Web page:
10 Things about 'Mal De Ojo' or the Spanish Evil Eye

What is Mal De Ojo?

Mal de ojo is a Spanish phrase that translates to "Evil Eye" in English.

It is a deep-rooted Hispanic, Caribbean, Latino, and West African folk belief, that a malicious look of jealousy or envy, or an innocent look of admiration, can bring bad luck, ill health, or misfortune to the receiver.

Here are 10 things you may not know about Mal De Ojo or the Spanish Evil Eye!

1. What is the meaning of Mal De Ojo?

In Spanish, “Mal” means evil, “Ojo” means eye, and “de” means of. So “Mal De Ojo” translates to “evil of the eye”, also known as ‘evil eye’ in many cultures.

Mal De Ojo is believed to transmit from the eyes, carried through the air, and received through the eyes of the recipient.

2. Where did Mal De Ojo originate?

While the belief in the Evil eye can be traced to ancient Egypt in 3000 BC. It is believed from Egypt the belief traveled to ancient Mesopotamia in 1500 BC, before reaching ancient Greece in 700 BC, and ancient Rome and Carthage in 500 BC.

It can be argued the belief in the Evil Eye may have first reached the Iberian Peninsula with ancient Carthgenians in 550 BC and stayed with the local people of Hispania during the Roman occupation of the lands now known as Spain in 220 BC.

By the time of the Spanish independence from the Moors in 1500 AD, the belief is said to have formed into the distinctively Spanish “Mal De Ojo”.

3. How does someone receive Mal De Ojo?

Often disguised as a compliment or admiration, including self compliments and self-admiration.

The belief in “Mal De Ojo” is said to primarily affect babies and children, but in some parts of the world is said to even affect adults and personal objects.

4. What does giving someone Ojo mean?

“Ojo” means eye. Giving someone Ojo means that sometimes willingly or unwillingly, a look of envy, jealousy, malice, or even extreme adoration, can bring bad luck, ill health, or misfortune to the receiver.

5. What are the symptoms of Mal de Ojo?

Symptoms of “Mal De Ojo” include a sudden fever, vomiting, diarrhea, excessive crying, or insomnia in babies and children.

In adults, the symptoms can include unwelcome bad luck, loss of appetite, weakness, fever, stomach ache, fatigue, nausea, or sleeplessness.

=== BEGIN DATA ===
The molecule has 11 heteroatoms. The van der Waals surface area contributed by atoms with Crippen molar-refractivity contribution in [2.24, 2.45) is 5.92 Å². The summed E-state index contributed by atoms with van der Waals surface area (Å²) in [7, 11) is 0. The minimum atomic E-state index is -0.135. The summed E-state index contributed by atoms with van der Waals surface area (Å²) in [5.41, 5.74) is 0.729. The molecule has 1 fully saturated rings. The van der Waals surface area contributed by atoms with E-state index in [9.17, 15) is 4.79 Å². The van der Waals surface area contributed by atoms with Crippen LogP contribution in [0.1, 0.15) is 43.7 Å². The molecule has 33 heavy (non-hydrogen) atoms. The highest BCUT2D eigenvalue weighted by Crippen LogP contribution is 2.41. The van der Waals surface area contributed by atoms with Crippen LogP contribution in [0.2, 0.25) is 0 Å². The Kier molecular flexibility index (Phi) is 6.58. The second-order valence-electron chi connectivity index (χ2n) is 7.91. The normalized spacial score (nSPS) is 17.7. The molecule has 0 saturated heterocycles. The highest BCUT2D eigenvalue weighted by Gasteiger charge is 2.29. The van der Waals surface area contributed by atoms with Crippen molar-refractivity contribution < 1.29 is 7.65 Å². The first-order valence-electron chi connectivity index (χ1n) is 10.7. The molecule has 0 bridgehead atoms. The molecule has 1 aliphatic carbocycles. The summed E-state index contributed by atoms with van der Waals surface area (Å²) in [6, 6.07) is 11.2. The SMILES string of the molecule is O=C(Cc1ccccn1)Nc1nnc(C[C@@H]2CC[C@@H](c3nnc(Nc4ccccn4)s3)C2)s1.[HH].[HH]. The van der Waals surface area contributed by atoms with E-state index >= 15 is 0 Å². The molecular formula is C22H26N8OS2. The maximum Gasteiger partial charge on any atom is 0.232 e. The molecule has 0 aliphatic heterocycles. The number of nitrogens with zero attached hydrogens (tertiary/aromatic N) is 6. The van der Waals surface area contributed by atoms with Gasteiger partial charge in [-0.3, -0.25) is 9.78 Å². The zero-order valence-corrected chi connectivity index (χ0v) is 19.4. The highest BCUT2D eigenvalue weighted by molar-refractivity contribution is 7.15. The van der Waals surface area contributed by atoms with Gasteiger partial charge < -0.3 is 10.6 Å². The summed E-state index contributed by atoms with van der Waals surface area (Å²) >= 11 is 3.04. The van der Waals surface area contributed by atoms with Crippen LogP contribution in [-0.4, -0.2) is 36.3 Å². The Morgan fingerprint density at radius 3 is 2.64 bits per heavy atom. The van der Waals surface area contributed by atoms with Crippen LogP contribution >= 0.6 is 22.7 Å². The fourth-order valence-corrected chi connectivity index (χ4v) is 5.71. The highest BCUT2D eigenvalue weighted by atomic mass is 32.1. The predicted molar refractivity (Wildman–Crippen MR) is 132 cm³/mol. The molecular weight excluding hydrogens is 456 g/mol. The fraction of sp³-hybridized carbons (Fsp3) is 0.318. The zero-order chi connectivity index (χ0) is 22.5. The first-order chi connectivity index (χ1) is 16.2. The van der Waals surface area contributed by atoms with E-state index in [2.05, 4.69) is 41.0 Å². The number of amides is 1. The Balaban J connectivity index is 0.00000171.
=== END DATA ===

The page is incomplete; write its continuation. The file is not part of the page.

6. Does Mal De Ojo Exist?

While “Mal De Ojo” is not recognized as an illness by Western medicine, it’s considered to be a disease similar to diabetes or the common cold in local cultures.

It is believed that the strong feelings of a person who gives the “eye”, heats the blood of the recipient, and the various unwanted symptoms of Mal de Ojo are a result of this heated blood.

7. How do babies get Mal De Ojo?

Babies can get Mal De Ojo from jealous, envious stares, or even from excessive adoration and admiration from parents or close relatives.

While “Mal De Ojo” is said to primarily affect babies and children, in some parts of the world it is said to even affect adults and personal objects.

8. How do you cure “Mal De Ojo”?

A common remedy across continents for “Mal De Ojo” is to circle a raw egg over someone who is believed to be afflicted. The egg is circled above their head multiple times, and placed in a bowl under their pillow for a night.

If the raw egg becomes cooked overnight from the blood’s heat, then the person is said to have been afflicted by “Mal De Ojo”.

Other ways to cure “Mal De Ojo” include seeking the aid of local folk healers, often known as a Curandera. Prayers can also help rid a person of “Mal de Ojo”.

9. How do you stay protected from “Mal De Ojo”?

In some parts of the world, people stay protected from Mal De Ojo by wearing a red string, or Mal De Ojo bracelets, such as Azabache bracelets or Pulsera de Mal De Ojo.

Asking for God's blessings is another way to stay protected from Mal de Ojo. As well as by wearing Mal de Ojo necklaces, pendants, rings, earrings, and charm beads.

Home and personal objects can be protected from Mal de Ojo with Mal de Ojo wall hangings or other Mal de Ojo home decor.

Mal De Ojo Bracelets and Other Jewelry

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Mal De Ojo Wall Hangings and Home Decor

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Mal De Ojo Accessories

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10. Do other cultures believe in Mal De Ojo?

While Mal De Ojo is distinctively Spanish, it is based on the ancient belief of Evil Eye Protection, which is amongst the most popular beliefs in the world today.

The Evil Eye finds mention in the Quran, the Bible, in ancient Hindu, Buddhist, and Judist texts.

While Spanish missionaries and conquistadors are believed to have carried the belief in Mal De Ojo with them as they colonized the Carribean, Latin America, and the Phillipines.

Other cultures that have also adopted distinctive versions of the belief in the Evil eye include Mati or the Greek Evil Eye, Malocchio or the Italian Evil Eye, Kem Goz or the Turkish Evil Eye, and Nazar or the Indian Evil Eye.